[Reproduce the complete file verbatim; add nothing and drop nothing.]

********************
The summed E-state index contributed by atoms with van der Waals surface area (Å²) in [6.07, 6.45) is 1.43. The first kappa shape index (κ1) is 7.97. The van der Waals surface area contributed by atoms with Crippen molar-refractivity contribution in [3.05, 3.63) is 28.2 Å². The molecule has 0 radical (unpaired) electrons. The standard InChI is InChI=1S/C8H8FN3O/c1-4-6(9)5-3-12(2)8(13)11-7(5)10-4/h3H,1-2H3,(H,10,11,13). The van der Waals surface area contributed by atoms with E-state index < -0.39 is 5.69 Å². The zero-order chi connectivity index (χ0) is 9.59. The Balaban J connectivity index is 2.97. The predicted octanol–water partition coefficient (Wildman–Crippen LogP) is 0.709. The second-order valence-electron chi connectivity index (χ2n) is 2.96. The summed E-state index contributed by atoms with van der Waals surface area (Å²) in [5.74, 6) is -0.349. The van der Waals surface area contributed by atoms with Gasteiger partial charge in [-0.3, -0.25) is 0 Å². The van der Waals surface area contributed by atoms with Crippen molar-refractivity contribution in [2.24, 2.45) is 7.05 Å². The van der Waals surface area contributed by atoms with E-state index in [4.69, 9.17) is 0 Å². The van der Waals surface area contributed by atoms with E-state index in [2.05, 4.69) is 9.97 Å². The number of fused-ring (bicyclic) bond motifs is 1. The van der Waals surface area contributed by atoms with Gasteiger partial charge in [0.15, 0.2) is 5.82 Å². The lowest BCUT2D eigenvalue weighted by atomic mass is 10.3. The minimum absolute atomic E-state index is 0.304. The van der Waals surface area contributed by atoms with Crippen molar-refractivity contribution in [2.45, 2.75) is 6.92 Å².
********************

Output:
The summed E-state index contributed by atoms with van der Waals surface area (Å²) in [6.07, 6.45) is 1.43. The first kappa shape index (κ1) is 7.97. The van der Waals surface area contributed by atoms with Crippen molar-refractivity contribution in [3.05, 3.63) is 28.2 Å². The molecule has 0 radical (unpaired) electrons. The standard InChI is InChI=1S/C8H8FN3O/c1-4-6(9)5-3-12(2)8(13)11-7(5)10-4/h3H,1-2H3,(H,10,11,13). The van der Waals surface area contributed by atoms with E-state index < -0.39 is 5.69 Å². The zero-order chi connectivity index (χ0) is 9.59. The Balaban J connectivity index is 2.97. The predicted octanol–water partition coefficient (Wildman–Crippen LogP) is 0.709. The second-order valence-electron chi connectivity index (χ2n) is 2.96. The summed E-state index contributed by atoms with van der Waals surface area (Å²) in [5.74, 6) is -0.349. The van der Waals surface area contributed by atoms with Gasteiger partial charge in [-0.3, -0.25) is 0 Å². The van der Waals surface area contributed by atoms with Crippen molar-refractivity contribution in [2.24, 2.45) is 7.05 Å². The van der Waals surface area contributed by atoms with E-state index in [4.69, 9.17) is 0 Å². The van der Waals surface area contributed by atoms with E-state index in [2.05, 4.69) is 9.97 Å². The number of fused-ring (bicyclic) bond motifs is 1. The van der Waals surface area contributed by atoms with Gasteiger partial charge in [0.15, 0.2) is 5.82 Å². The lowest BCUT2D eigenvalue weighted by atomic mass is 10.3. The minimum absolute atomic E-state index is 0.304. The van der Waals surface area contributed by atoms with Crippen molar-refractivity contribution in [2.45, 2.75) is 6.92 Å².